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Determining a Servicing Strategy for Applications and Components

Once you have created an application or component you intend to run in side-by-side execution, you must decide how to update and service it. Because new versions of the runtime will be released and run in side-by-side execution, you must decide how to manage your application or component in this environment. In addition, you should plan how you intend to service your application or component with updates either by using in-place patches (thus replacing code), or by allowing multiple versions of the code.

The traditional model of servicing applications and components is to overwrite existing code with updates and fixes. This model changes with side-by-side execution. In addition to overwriting an existing file or requiring the uninstallation of an older version, side-by-side execution offers the following servicing options:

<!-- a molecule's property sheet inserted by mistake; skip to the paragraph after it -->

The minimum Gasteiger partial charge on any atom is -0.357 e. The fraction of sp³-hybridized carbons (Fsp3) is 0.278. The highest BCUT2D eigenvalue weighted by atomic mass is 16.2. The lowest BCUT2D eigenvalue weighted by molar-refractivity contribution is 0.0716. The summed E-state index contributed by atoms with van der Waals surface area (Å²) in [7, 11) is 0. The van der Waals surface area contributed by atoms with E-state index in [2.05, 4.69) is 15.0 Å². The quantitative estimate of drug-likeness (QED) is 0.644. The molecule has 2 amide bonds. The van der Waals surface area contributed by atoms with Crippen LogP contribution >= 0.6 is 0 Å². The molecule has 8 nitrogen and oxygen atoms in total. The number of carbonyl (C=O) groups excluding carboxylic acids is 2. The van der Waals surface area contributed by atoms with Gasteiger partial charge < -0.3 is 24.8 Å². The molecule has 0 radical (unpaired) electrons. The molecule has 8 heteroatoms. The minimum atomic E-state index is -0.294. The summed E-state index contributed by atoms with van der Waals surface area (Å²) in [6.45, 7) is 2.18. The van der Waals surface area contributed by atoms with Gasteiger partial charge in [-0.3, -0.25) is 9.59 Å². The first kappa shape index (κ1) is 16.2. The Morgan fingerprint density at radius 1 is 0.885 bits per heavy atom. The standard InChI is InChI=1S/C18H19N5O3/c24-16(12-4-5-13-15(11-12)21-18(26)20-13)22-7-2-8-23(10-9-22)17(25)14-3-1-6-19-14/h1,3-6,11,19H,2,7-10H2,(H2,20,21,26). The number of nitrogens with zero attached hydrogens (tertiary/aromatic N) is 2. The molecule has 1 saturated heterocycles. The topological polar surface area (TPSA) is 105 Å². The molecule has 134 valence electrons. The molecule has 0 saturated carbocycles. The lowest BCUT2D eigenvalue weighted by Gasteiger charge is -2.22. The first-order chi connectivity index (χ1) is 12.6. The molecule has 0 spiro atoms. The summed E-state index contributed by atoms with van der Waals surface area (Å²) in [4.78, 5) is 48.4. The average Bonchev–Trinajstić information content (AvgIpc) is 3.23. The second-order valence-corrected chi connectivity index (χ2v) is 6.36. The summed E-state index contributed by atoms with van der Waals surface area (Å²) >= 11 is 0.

• Using an in-place patch of the application or component.

    With this option, you should determine whether the in-place replacement will break the application or component. You should also realize that the user will be unable to back out any changes made by the in-place fix.

  • Running the new version of the application or component side-by-side with the old version.

    With this option, you can allow customers to opt out of an upgrade and simply run an application or component as they always have. You can also allow customers to return to the old configuration if an upgrade fails to perform as expected. However, using this option, customers could theoretically have multiple applications running with various levels of upgrades. If a critical fix were required, you would have to service all versions of the application or component. Because multiple versions of a particular piece of code may be installed simultaneously, it is often unacceptable to service only the latest version of a product.

It is important to balance the need for stability and the need to update and patch an existing application. It is impractical to service every version of a product. It is also impractical to expect every update to an application or component to be an in-place fix.

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